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Reset URL to JSP file after servlet call.

 
Nash Walker
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Hi All,
I am a JSP/Servlet newbie currently adding the first servlets to a web site that had been static all along. My local instance worked great but the servlets did not respond on the test instance. Apparently, my hosting service provider requires me to use an invoker servlet mapping.

<servlet-mapping>
<servlet-name>invoker</servlet-name>
<url-pattern>/servlet/*</url-pattern>
</servlet-mapping>


Adding this to local web.xml broke the application but the servlets respond on test instance (when their calls are not preceded by another servlet call). A Servlet fails when it is called immediately after another servlet has been called.

What I saw happening on test is URL for first call is of the form:
xxx.org/<app-name>/servlet/<servlet-name>?Id=1

And URL for the second call became:
xxx.org/<app-name>/servlet/servlet/<servlet-name>?Id=1

The servlets are invoked using "href=servlet/<servlet-name>?Id="

How can I avoid the inclusion of 'servlet' in the URL and reset the URL to the JSP page it navigates to after processing of the servlet? Any kind of help is appreciated.

Thank you very much.

P.S.: I am also trying to enable the Invoker servlet on local so I can troubleshoot easier. I went through the changes to Tomcat's web.xml and context.xml. However, my local servlets did not respond even after calling them using "href=<servlet-name>?Id=". Is there a way I can check if my invoker is active?

 
Paul Clapham
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Your hosting company requires you to use the invoker servlet? Are you sure? Are you sure they said "must"? Have a look at our FAQ page InvokerServlet which explains in much more detail why that's a bad idea.

As for the URLs which your code is generating, our FAQ page RelativeLinks explains how to handle that issue.
 
Bear Bibeault
Author and ninkuma
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Advice #1: find a better host. A hosting provided who forces you to write things the wrong way is not doing you any favors in trying to learn how to write servlets and JSP. Not one iota.

Advice #2: if Advice #1 cannot be followed for whatever reason, the invoker is disabled by default. And with good reason. it should not be used. Ever. Ever. Never.

Advice #3: see Advice #1 (for emphasis)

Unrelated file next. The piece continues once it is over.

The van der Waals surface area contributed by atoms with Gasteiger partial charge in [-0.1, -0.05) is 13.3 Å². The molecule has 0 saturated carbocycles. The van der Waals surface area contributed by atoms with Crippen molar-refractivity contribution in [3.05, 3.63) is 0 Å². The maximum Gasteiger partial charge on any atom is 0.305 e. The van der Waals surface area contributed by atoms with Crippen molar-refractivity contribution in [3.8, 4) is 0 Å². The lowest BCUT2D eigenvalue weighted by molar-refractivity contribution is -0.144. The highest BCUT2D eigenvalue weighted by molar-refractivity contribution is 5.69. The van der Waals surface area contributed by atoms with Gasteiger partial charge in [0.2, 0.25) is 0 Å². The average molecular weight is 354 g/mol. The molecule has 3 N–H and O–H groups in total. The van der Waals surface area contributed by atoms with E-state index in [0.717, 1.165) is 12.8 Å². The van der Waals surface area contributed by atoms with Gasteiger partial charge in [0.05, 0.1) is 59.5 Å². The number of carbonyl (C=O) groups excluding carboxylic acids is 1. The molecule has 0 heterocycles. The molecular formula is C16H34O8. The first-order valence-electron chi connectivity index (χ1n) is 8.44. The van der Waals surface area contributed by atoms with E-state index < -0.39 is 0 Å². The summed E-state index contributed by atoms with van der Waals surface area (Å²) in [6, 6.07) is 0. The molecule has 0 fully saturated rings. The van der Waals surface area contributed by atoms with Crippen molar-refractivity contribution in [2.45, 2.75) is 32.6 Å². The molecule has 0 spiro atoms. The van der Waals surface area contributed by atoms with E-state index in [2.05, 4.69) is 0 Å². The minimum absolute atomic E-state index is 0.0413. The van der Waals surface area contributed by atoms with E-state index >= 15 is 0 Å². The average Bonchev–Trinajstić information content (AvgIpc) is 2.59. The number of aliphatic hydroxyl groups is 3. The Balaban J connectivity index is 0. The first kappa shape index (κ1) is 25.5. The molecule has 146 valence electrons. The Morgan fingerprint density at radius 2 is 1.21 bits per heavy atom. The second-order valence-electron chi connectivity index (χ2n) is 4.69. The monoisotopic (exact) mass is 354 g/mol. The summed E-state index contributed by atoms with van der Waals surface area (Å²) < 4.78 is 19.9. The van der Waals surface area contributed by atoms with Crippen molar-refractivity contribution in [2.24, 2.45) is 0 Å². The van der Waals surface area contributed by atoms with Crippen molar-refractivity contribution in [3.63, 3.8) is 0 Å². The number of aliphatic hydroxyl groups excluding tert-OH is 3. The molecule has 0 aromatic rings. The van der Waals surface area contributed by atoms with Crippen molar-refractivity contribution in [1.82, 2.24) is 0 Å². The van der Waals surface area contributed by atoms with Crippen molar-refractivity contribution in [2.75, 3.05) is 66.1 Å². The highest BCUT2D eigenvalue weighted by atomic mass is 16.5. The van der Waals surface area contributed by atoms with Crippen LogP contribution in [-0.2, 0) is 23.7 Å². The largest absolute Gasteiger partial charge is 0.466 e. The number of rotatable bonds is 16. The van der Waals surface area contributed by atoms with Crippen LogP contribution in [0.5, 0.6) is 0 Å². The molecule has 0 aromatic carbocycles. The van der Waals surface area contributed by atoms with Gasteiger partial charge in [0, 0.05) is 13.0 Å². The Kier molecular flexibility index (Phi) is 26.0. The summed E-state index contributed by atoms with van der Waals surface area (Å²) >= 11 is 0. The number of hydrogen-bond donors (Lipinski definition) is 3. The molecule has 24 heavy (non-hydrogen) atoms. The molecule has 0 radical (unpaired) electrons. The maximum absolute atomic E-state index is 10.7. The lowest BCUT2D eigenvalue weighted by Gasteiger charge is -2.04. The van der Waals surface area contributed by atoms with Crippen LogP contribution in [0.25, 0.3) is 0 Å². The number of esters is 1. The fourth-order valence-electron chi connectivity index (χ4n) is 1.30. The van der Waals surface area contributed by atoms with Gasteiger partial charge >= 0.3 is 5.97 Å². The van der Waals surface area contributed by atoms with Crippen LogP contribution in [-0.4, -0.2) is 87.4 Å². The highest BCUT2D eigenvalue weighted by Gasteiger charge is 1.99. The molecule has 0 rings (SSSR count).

Nash Walker
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Thank you Paul and Bear for your responses. We have sent an email to our hosting provider requesting them to disable the invoker servlet for our account. Paul, the page on contextual path should solve the issues we are facing. Thank you very much for your time.
 
Bear Bibeault
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And welcome to the Ranch!
 
Nash Walker
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Thank you Bear. I hope to become useful to the forum.

So, I read the page on contextual paths and modified my application accordingly. In the meanwhile, I got my hosting provider to disable the invoker servlet as well. Now, the application works in local but does not work on the test server. Could anyone please point to me what I am missing?

This is a URL for a servlet being called on localhost.
http://localhost:8081/myapp/DeleteDocument?Id=18&Ut=admin


This is the URL call for the same servlet on the test instance:
http://www.xxx.org/myapp/DeleteDocument?Id=19&Ut=admin

This is the error message from Apache that is shown in my browser.

Not Found

The requested URL /my-app/DeleteDocument was not found on this server.

Additionally, a 404 Not Found error was encountered while trying to use an ErrorDocument to handle the request.

Apache/2.2.22 (Unix) mod_ssl/2.2.22 OpenSSL/0.9.8d mod_jk/1.2.19 Server at www.xxx.org Port 80


The catalina.out has recorded no error messages.

This is the servlet mapping for the DeleteDocument servlet.
<servlet>
<servlet-name>DeleteDocument</servlet-name>
<servlet-class>com.dc.myapp.ui.DeleteDocument</servlet-class>
</servlet>


<servlet-mapping>
<servlet-name>DeleteDocument</servlet-name>
<url-pattern>/DeleteDocument</url-pattern>
</servlet-mapping>


This is how the DeleteDocument servlet is being called:
href = contextPath + DeleteDocument?Id=......


Thank you.
 
Bear Bibeault
Author and ninkuma
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I get the feeling that the hosting provider does not let you administer your own Tomcat instance? I suspect that they might be sharing Tomcat instances, and hence, you need to follow their rules for deployment. Perhaps that's why they instructed you to use the invoker.

Does your provider have an instruction pare somewhere on how to deploy apps?
 
Nash Walker
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My hosting provider does claim private Tomcat server. I have been given a URL that I can use to re-start my Jakarta-Tomcat server. Hence, I am assuming that is not the case here, although I am unsure about how sharing Tomcat instances would be the cause for the issue described above.

Apps are deployed by FTP to the server and calling the said URL for restarting Tomcat. Earlier, I remember using a URL where I could upload a WAR file for deployment and click buttons on the page for stopping and starting the server, though I can't seem to find it now.
 
Bear Bibeault
Author and ninkuma
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That control page you recall sounds like the Tomat manager app. That is the best way to make sure your app is deployed.

It's usually mapped to /manager/html but could be mapped otherwise.
 
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